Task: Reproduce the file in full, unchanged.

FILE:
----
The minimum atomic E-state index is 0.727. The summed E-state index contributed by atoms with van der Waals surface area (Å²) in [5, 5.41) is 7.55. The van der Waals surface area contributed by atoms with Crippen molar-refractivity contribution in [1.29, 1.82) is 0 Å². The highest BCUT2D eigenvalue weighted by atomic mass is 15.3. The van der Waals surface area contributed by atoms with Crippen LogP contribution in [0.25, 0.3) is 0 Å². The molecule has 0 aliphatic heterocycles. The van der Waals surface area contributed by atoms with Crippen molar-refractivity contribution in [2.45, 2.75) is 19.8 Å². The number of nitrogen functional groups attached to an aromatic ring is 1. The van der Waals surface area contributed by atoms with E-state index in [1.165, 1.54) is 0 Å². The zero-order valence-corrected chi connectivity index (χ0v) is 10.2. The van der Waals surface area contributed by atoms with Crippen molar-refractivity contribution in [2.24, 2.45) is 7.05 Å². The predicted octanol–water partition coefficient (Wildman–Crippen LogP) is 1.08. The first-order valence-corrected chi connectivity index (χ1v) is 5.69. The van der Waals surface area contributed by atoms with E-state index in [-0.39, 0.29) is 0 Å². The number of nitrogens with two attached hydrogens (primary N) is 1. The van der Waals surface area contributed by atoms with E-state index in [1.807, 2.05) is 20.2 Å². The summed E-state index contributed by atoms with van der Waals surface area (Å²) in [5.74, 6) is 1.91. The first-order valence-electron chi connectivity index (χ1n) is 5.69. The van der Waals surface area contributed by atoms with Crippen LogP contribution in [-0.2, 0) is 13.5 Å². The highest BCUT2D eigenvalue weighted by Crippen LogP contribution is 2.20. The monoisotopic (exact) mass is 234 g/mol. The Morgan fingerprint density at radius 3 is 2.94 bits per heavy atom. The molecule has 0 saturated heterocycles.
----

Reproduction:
The minimum atomic E-state index is 0.727. The summed E-state index contributed by atoms with van der Waals surface area (Å²) in [5, 5.41) is 7.55. The van der Waals surface area contributed by atoms with Crippen molar-refractivity contribution in [1.29, 1.82) is 0 Å². The highest BCUT2D eigenvalue weighted by atomic mass is 15.3. The van der Waals surface area contributed by atoms with Crippen LogP contribution in [0.25, 0.3) is 0 Å². The molecule has 0 aliphatic heterocycles. The van der Waals surface area contributed by atoms with Crippen molar-refractivity contribution in [2.45, 2.75) is 19.8 Å². The number of nitrogen functional groups attached to an aromatic ring is 1. The van der Waals surface area contributed by atoms with E-state index in [1.165, 1.54) is 0 Å². The zero-order valence-corrected chi connectivity index (χ0v) is 10.2. The van der Waals surface area contributed by atoms with Crippen molar-refractivity contribution in [2.24, 2.45) is 7.05 Å². The predicted octanol–water partition coefficient (Wildman–Crippen LogP) is 1.08. The first-order valence-corrected chi connectivity index (χ1v) is 5.69. The van der Waals surface area contributed by atoms with E-state index in [-0.39, 0.29) is 0 Å². The number of nitrogens with two attached hydrogens (primary N) is 1. The van der Waals surface area contributed by atoms with E-state index in [1.807, 2.05) is 20.2 Å². The summed E-state index contributed by atoms with van der Waals surface area (Å²) in [5.74, 6) is 1.91. The first-order valence-electron chi connectivity index (χ1n) is 5.69. The van der Waals surface area contributed by atoms with Crippen LogP contribution in [-0.2, 0) is 13.5 Å². The highest BCUT2D eigenvalue weighted by Crippen LogP contribution is 2.20. The monoisotopic (exact) mass is 234 g/mol. The Morgan fingerprint density at radius 3 is 2.94 bits per heavy atom. The molecule has 0 saturated heterocycles.